The court determined that De Freitas Lima had access to IBM trade secrets, finding that the information was (1) not known outside of IBM and was not shared with the larger IBM operation, (2) shared only with small groups of IBM’s top executives responsible for overseeing strategies, (3) subject to security protocols, (4) not easily acquired or duplicated, (5) valuable to competitors, including specifically Microsoft, and (6) developed through significant investments in terms of time and money.  The court noted that even if the information did not constitute a trade secret, the definition of IBM Confidential Information in the agreement was broader than what New York law considered a trade secret and the information at issue met the contract’s definition.  The court also found that De Freitas Lima could potentially use, disclose, or rely upon IBM Confidential Information and, despite his claim to the contrary, De Freitas Lima’s new job responsibilities substantially overlapped with his responsibilities at IBM, which was compounded further by the fact that Microsoft was targeting several IBM clients and the fact that the 77 integrated accounts De Freitas Lima managed at IBM also worked with Microsoft.  Under these circumstances, the court found that IBM established it was likely to succeed on the merits or, in the alternative, it raised sufficiently serious questions that were fair for litigation.

    With respect to undue hardship, the court acknowledged the absence of consideration paid to De Freitas Lima during the noncompete period was a factor it could consider, but that factor was not dispositive.  The court further noted that De Freitas Lima received substantial compensation during his employment, totaling nearly $20 million in four years, in return for the commitments reflected in the agreement.  The court also found that the agreement did not preclude De Freitas Lima from obtaining employment elsewhere in the industry, including other parts of Microsoft.  Additionally, the court placed some significance on the fact that De Freitas Lima expressly acknowledged the reasonableness of the restrictions with language to that effect in certain parts of the agreement.  Lastly, the court found that De Freitas Lima could not claim moving his family to Brazil would impose an undue hardship if he was not permitted to begin his new job with Microsoft because his employment agreement with Microsoft expressly stated that he would work in Sao Paulo, Brazil for the first year of his employment before moving to Florida.  Thus, the court found issuing an injunction would not impose an undue hardship on De Freitas Lima.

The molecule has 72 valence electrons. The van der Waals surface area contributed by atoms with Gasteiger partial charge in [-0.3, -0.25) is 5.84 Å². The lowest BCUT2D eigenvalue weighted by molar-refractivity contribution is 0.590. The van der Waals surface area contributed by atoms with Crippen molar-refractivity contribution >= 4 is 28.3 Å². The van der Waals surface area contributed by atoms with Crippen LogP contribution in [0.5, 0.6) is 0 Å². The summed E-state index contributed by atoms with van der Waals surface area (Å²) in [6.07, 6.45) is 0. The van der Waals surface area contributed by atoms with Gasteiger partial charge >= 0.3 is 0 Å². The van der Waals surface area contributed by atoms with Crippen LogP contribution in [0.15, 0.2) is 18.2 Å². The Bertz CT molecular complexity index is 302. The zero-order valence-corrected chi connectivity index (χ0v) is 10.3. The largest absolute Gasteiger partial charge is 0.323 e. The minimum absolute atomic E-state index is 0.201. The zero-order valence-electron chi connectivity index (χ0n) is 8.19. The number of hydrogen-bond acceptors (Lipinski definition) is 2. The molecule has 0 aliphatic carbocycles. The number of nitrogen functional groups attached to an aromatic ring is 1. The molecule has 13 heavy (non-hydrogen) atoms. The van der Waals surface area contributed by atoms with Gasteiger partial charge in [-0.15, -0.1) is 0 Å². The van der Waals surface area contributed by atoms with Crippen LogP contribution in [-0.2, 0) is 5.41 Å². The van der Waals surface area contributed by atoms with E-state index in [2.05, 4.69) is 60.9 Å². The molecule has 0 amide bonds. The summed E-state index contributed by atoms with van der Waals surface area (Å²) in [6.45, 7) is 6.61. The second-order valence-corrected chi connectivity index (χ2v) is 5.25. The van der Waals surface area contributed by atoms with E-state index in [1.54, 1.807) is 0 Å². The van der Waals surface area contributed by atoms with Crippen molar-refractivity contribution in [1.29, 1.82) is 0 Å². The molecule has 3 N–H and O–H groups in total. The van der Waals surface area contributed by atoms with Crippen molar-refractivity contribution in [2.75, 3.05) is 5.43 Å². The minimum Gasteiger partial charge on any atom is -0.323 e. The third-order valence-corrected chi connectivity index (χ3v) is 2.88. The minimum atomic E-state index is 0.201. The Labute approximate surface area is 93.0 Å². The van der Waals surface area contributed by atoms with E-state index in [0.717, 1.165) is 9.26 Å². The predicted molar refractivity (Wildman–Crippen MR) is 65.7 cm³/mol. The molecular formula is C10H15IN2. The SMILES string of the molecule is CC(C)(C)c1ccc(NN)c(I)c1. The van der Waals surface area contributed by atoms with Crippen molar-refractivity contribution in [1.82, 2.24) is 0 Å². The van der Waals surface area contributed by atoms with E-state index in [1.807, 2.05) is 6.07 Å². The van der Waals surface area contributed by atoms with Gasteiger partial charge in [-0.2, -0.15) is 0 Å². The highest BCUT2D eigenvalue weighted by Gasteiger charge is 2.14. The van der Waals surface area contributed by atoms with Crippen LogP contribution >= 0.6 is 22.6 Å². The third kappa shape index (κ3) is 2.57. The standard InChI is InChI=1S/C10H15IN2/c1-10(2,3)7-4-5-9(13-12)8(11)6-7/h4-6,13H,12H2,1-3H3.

The court then found that the public interest would be served, not hindered, by issuing an injunction because valuable consideration was paid to De Freitas Lima for the commitments he made in his employment agreement and entering an injunction “would tend to encourage parties to abide by their agreements.”

    The court ultimately determined that issuing a preliminary injunction was warranted, not only based on the noncompete agreement, but also based on the risk that De Freitas Lima may misappropriate trade secrets (although the court questioned whether the tort theory of misappropriation ultimately would survive in light of the contractual claim and New York law generally does not permit a party to convert a contract claim into a tort claim).  The preliminary injunction precluded De Freitas Lima from working for or providing services to Microsoft as Corporate Vice President of Latin America, working or providing services in violation of his noncompete agreement, soliciting customers with which he was involved during his last twelve months of employment at IBM, and retaining, using, disclosing, or otherwise relying on any IBM Confidential Information.

    The court’s decision in De Freitas Lima is significant in multiple respects.  First, to all the companies that are skeptical about the enforceability of noncompete agreements, the decision is an important reminder that they can be enforceable when drafted narrowly to protect a company’s legitimate protectable business interests.  Second, the decision illustrates how nondisclosure and noncompete/nonsolicitation provisions interconnect in protecting a company’s trade secrets and other confidential business information.  Third, the decision provides guidance on measures companies should take to protect trade secrets (and establish that the information warrants trade secret protection).